How does it feel to have your strong connection to your family history? What does it do for you?

    I ask with wonder and curiosity.

  7. Stan,
    Every story you read here is one that I pieced together looking at documents that were either given to me or that I found in various genealogy sites like The reason I search and write is to feel the closeness I didn't feel when they were alive. It's really a search for common ground. The connections I'm starting to feel are very strong because I'm making the effort. I see the same thing with everyone who starts their family history. At first it seems boring and uninteresting. That's why I avoided it for years. There was nothing in it of value for me. But it took on a life of it's own one day. There are eternal chords that can link generations if activated. For me, that linkage opens up a supportive and interested world of people who are as invested in me as I am in them. Try describing the taste of salt and you'll start to understand how difficult it is to explain this passion! You are wonderful to ask this question! You really made me think!

  8. Oh, Bonnie!
    This is what I'm talking about! These are little gems that will start you thinking and searching. It seems you already are. The reason most people don't start is that they don't know where to begin, AND they don't know how to get organized so that when life calls they can put it away until next time. Others haven't seen the value in it, yet. They haven't caught the bug! I'm putting together a free Starter Package for newbies. I'll let you know when it's out. With it you can start and when you run into snags I can help you or direct you to some really generous people who have strengths in different areas of genealogy. Thanks so much for your visit Bonnie! Let's get started!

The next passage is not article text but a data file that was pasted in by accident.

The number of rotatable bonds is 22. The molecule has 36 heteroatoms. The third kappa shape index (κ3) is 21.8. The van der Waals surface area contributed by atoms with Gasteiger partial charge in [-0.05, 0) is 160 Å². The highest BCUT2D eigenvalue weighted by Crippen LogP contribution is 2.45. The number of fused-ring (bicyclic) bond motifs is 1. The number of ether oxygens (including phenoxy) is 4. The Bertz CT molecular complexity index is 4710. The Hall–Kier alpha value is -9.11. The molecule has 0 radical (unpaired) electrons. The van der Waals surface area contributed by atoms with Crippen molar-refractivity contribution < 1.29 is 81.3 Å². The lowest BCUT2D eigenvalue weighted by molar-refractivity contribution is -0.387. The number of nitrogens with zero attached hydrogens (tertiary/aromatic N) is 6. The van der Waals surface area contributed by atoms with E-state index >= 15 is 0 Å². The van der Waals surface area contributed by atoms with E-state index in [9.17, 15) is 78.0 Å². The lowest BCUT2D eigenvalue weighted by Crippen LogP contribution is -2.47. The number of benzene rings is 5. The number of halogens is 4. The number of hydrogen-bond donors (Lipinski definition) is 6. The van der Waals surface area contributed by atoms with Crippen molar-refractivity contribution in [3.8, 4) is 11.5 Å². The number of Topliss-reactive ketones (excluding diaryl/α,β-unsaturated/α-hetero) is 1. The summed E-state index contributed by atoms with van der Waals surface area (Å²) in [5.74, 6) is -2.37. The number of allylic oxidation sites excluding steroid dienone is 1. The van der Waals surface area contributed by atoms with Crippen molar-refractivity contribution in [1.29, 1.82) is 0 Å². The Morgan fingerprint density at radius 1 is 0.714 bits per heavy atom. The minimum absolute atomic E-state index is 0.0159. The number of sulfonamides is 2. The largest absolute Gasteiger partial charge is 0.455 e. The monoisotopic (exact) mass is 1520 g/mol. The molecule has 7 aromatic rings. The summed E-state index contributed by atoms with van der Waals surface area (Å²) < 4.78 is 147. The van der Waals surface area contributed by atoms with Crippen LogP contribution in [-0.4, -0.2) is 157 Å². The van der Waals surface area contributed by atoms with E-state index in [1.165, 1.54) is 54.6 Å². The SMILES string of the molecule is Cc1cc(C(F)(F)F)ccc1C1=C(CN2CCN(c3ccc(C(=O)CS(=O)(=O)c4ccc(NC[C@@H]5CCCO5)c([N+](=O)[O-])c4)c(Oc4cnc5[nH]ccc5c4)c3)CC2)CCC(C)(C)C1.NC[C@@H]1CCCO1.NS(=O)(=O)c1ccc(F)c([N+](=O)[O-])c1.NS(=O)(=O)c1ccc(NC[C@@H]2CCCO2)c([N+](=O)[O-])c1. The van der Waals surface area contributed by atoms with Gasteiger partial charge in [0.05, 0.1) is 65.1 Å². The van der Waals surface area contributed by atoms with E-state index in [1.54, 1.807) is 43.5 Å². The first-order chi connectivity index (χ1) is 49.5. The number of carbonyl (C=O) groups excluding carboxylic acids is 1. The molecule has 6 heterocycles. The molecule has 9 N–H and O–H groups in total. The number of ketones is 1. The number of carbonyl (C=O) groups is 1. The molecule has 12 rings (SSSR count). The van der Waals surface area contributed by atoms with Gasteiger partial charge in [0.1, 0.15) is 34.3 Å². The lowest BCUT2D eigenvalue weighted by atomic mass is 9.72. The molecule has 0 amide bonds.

9. All I can say is "Go Evelyn" she tried boys, but decided girls where the way forward! I bet that was not an easy decision to make in that day and age, and she would have had to be very secretive about it. You write beautifully Betsy. I really enjoyed reading this.xx

  10. I can't imagine what she had to tolerate with her emotional and societal conflicts. All I know is it's really hard looking objectively at someone's life when you have different lifestyle choices! I tried to imagine what she would have been feeling. But since I couldn't I kept it really brief! Glad you came by Stacey!

  11. Betsy,
    You make me want to start digging into my family's histories! I was fortunate in that until my mid 20's I had both sets of grandparents and a great granmda.

  12. THAT IS MY GOAL Sandi! Let me get you started! Love you Sandi and love your blog, I look forward to it every day. Thanks for coming to visit.


What do you think? I'd love to know.